Measuring Community Depth

Over the past few decades, it seems there is more and more "community" competing for the Christian's involvement.  Community (at least at some level) is available at nearly every turn.  Where it was once found primarily in the neighborhood, workplace, and the local church, opportunities for community are ever more abundant. Be it professional associations or groups centered around hobbies, gangs of all shapes and sizes, political caucuses, sports teams, outdoor groups, or on-line communities, when connection with others is sought after it can be easily found.  Or at least the group is found, community itself may be another matter. And even more complex is the Christian community.

As more people were seeking and finding community apart from the Church, the local churches responded.  Over the past century the small group Bible Study known as 'Sunday School' became popular.  It then transitioned to some other kind of community group, be it called the small group, community group, home group, gospel gathering, prayer group, home study, life group, missional community, accountability group, house church, power team, mid-week group, koinonia, redeemer family, connect group, spirit team, discipleship community, soma group, or any other variety of nomenclature.  These groups tend to consider them selves as "community" and draw their purpose from biblical reasoning.  The most common argument comes from Acts 2:42-47, which reads,
"And they devoted themselves to the apostles' teaching and the fellowship, to the breaking of bread and the prayers.  And awe came upon every soul, and many wonders and signs were being done through the apostles.  And all who believed where together and had all things in common.  And they were selling their possessions and belongings and distributing the proceeds to all, as any had need.  And day by day, attending the temple together and breaking bread in their homes, they received their food with glad and generous hearts, praising God and having favor with all the people.  And the Lord added to their number day by day those who were being saved" (ESV).
Interestingly, this text appears to be explaining the entirety of the local church, not a single "community group" but by no means is there anything wrong with a smaller group seeking this kind of community.  But how do we know if we're reaching this level of community?  What's its depth?  Do we have a 1 inch blanket of snow or 35 feet?  It can be difficult to tell when we only examine the surface.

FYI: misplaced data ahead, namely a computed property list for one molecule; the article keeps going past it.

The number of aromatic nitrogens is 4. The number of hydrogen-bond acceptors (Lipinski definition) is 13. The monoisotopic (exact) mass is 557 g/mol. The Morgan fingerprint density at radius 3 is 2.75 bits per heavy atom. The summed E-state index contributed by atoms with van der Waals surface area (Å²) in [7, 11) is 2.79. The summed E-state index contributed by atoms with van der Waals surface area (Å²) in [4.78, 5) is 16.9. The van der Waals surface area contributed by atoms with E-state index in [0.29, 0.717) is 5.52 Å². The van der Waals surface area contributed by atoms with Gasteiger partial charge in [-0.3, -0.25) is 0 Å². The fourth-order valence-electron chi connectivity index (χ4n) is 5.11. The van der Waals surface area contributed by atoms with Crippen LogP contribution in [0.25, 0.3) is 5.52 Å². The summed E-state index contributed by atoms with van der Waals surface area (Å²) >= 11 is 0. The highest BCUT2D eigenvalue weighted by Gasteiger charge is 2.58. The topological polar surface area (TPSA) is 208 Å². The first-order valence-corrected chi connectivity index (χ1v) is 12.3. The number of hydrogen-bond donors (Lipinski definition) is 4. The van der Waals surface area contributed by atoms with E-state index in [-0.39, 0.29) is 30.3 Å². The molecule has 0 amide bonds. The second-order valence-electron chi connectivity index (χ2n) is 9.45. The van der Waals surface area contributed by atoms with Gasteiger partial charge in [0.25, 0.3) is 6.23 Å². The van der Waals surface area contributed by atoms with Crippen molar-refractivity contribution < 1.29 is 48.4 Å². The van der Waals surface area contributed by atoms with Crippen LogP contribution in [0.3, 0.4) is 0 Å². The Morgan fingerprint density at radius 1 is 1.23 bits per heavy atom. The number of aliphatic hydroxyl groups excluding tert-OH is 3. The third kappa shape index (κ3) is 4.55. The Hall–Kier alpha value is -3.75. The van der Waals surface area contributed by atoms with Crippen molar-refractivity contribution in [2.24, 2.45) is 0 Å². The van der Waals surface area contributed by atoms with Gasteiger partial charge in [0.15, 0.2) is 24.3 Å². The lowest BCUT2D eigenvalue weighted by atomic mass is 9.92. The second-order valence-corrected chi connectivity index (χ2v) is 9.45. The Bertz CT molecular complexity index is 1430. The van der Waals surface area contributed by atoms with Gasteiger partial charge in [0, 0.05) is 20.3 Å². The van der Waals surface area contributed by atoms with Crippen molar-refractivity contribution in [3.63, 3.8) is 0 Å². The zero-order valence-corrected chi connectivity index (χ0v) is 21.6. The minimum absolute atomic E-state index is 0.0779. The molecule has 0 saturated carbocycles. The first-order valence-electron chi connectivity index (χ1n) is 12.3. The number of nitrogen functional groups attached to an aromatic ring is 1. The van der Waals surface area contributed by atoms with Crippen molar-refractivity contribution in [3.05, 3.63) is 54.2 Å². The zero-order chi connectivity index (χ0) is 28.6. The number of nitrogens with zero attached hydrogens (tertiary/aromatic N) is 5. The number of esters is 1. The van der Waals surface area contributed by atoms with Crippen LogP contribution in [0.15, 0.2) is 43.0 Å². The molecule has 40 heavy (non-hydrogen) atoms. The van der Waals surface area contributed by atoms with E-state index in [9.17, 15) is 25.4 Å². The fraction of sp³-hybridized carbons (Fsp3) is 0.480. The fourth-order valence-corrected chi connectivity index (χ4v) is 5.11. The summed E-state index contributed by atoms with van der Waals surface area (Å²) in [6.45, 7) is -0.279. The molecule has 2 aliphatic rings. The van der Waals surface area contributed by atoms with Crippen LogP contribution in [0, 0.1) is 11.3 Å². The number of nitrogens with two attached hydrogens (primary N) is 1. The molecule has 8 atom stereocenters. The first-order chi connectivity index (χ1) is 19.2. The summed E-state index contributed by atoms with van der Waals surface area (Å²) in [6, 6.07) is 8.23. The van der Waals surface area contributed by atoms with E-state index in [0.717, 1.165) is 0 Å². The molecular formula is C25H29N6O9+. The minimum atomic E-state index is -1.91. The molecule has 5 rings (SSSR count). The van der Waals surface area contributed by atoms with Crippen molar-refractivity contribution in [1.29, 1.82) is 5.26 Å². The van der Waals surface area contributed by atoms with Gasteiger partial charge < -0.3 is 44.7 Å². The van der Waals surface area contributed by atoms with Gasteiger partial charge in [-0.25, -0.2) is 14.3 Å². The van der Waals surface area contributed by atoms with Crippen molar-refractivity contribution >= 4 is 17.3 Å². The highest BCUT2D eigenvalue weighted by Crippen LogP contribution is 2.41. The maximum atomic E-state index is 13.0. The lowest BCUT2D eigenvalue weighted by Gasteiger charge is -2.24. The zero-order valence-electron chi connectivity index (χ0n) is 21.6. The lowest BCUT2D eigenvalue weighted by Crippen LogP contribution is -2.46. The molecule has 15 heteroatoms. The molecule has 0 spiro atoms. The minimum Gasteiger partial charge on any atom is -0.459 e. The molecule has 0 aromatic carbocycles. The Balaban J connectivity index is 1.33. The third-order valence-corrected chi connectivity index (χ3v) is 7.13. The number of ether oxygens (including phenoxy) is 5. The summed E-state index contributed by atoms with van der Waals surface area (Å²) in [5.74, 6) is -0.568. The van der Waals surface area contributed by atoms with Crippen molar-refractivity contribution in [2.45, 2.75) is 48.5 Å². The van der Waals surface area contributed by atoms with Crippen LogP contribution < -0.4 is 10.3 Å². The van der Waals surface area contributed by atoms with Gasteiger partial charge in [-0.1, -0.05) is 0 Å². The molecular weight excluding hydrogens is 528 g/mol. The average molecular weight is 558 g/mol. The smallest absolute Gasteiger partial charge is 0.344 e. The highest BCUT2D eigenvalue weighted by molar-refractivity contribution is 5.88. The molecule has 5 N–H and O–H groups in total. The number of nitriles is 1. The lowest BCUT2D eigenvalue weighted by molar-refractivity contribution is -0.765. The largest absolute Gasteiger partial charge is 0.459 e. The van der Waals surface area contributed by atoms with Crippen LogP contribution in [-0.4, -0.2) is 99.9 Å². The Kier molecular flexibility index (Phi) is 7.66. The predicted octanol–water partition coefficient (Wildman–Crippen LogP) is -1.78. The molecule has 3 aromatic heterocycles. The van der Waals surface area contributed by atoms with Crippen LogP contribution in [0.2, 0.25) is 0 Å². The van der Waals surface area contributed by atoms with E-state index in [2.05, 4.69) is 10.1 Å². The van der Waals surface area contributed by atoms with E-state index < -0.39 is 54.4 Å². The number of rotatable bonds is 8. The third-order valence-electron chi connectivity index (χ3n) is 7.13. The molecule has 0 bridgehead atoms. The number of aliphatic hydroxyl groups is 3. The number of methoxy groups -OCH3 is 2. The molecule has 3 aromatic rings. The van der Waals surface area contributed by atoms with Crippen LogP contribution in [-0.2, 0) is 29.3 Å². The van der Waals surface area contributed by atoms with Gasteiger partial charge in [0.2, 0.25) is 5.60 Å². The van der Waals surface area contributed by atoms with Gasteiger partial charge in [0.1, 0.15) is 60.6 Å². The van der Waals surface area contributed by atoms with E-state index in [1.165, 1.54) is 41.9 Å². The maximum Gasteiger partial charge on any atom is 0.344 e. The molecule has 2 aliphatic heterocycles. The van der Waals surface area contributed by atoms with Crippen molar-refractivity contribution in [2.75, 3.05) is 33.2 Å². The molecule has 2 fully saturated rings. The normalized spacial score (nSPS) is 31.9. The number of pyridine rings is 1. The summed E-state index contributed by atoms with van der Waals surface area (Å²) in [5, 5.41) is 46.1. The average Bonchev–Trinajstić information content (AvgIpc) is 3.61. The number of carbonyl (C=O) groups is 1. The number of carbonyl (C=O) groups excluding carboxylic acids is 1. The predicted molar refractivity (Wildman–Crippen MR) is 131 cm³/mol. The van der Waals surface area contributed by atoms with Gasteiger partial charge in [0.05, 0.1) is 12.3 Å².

The first thing we need to come to grips with is how we define community.  What is the purpose for our community groups?  What makes Christian community different from all the other communities we find in the world?  This is a hot topic today as evidenced by all the how-to books filling the shelves with all kinds of different ideas. Articles are written arguing that community groups are about studying the Word while other articles say community groups are about being missional and reaching the lost while still other articles will say it's about taking care of one another.  (And they all most always cite portions of Acts 2:42-47.)  Local churches have also registered their ideas by implementing a cornucopia of different kinds of organized small groups.

Once we define our purpose we can better take measurements.  Once we understand why we gather, we can check the depth.  If the purpose for community groups is to reach the lost, then our measurements should reflect how many lost people are being reached.  If our groups are about study and growth, then when we plunge the measuring stick in, we should see how much the participants are growing.  Or maybe we should see if anyone is in need and examine how well we're meeting needs.  Or maybe we just count attendance and commitment level.  But as we examine one aspect of community, we seem to neglect other aspects. 

I would like to propose that Christian community--be it some kind of study, a group that meets in a home, an informal group of believing friends, a formal organized association, or the gathering that meets on Sunday mornings--should reflect gospel community which is much deeper than many of the single purposes proposed by so many articles.  The Christian community should be a shadow of heaven and offer the hope of salvation as well as the better things to come. Christian community should be viewed as the bride of Christ and those in the community should be in a growing, loving relationship with Christ.  We often call this Church, but Church, that is, the Body of Christ, aught to be synonymous with Christian or gospel-centered community. I believe this is what differentiates Christian community from all other forms of community the world offers.

And as we begin to measure depth in our community groups, it becomes a much more complicated matter.  Is there love among the brothers and sisters?  Is there joy and hope in Jesus?  Is there growth?  Is this a community centered around loving God with all our heart, mind, soul, and strength and then loving our neighbors as ourselves?  Are we about the Great Commandment and the Great Commission?  Is there grace for one another?  Does our community reflect Jesus and lift him up?  Is the Holy Spirit present among us?  Do we see the Fruit of the Spirit?  Is there real life transformation found within our community?  Is there this much depth or is our community only as shallow as the single issue we've built our community around?  Has Christ build the community or is it a product of our own design?  Is our community about God's kingdom or is our community about fulfilling our selfish, worldly needs?

* Photo of Theo Donk and Eric Kuovolo measuring the snow depth was taken by Washington State Department of Transpiration and is registered under a Creative Commons License.